Rochelle Hill is a business administration major who, like JoVanni, is part of the Seneca Nation. 

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Rochelle and I spoke in the library about her experiences growing up as a Native American and her opinions on where Native Americans stand today. She is intelligent, kind, and open minded, yet passionate about historical events and has a deep desire to see her fellow brethren and family thrive.

 

Q. Where are you from?

A. The Cattaraugus Indian Reservation. Most Native Americans will agree that the term Indian is pretty offensive. Personally, I don’t understand why we still use it.

Q. How do you feel about America’s history and how do you find your place in America today? 

A. My co-worker put it quite bluntly once. He said “If you think about it, your ancestors kind of took one for the team and now you get all these benefits”. Of  course I was offended…people think that just because you’re Native American you get all this free stuff. The government only gives us all these benefits because they feel guilty and like they owe us something. 

I wish they’d teach middle school and high school students about the truth. Teach them that we used to cover this whole land and now we just have these small reservations.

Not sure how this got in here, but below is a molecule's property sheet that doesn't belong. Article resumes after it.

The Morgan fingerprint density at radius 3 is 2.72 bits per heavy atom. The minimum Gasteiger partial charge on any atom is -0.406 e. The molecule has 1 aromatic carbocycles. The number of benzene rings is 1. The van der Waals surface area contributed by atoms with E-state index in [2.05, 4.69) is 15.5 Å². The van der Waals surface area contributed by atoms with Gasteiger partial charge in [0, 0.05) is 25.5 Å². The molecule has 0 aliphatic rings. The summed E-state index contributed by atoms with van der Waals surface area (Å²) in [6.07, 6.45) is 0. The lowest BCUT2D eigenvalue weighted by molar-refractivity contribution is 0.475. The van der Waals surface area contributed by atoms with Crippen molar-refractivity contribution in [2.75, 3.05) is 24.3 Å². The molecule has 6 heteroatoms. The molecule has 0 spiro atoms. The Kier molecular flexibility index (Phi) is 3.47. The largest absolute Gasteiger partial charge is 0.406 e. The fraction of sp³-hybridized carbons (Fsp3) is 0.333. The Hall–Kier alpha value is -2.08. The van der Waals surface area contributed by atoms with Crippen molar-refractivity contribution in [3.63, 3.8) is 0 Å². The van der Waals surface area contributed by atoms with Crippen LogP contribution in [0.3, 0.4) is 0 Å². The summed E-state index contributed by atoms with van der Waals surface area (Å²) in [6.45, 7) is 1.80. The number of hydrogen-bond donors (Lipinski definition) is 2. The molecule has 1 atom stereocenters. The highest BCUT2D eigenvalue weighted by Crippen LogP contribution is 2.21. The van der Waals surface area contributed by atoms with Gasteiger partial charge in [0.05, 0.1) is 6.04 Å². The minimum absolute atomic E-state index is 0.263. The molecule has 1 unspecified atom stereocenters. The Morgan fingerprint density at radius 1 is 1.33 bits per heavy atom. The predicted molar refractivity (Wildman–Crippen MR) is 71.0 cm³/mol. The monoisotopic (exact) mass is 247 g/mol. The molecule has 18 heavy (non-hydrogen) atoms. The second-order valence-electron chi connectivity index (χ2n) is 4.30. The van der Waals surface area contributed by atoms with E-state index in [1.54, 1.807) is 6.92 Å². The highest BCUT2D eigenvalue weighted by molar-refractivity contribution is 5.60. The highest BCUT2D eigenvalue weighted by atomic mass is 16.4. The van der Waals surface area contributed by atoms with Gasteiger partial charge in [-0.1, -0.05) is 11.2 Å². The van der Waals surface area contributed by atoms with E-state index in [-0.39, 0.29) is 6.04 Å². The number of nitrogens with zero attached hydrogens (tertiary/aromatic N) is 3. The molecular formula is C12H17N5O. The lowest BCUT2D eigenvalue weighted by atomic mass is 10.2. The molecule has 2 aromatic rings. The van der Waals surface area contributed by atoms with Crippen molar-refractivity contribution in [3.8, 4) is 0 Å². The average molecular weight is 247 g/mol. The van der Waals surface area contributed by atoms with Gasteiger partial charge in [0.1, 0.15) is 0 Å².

Q. Have there been any great strides for Native Americans that you can look up to?

A. Definitely. Hearing that a Native Am. woman is working in a hospital delivering babies of her own kind reminds me that we’re making it and that we all don’t have to be stuck on the res. A common goal for us is not to be stuck there. That’s become the stereotype. Native American’s being thought of as alcoholics who can’t keep their kids. A res is all trailers and it seems like no one ever leaves. 

I’m proud of myself for being here at school, and living off the res. I’m trying to get a job and make something of myself.

Q. I didn’t know about all of the stereotypes. I think it’s because I grew up in New York City. Do you think most Native Americans live on reservations?

A. Most of my family lives on one reservation, and some live on another. I don’t want to live on a res, I want to make it out. Yes, there is free housing, electricity and water but I think that’s the reason why most people don’t leave. It’s that mentality of being spoiled, and being comfortable with having things handed to you because the government feels an obligation.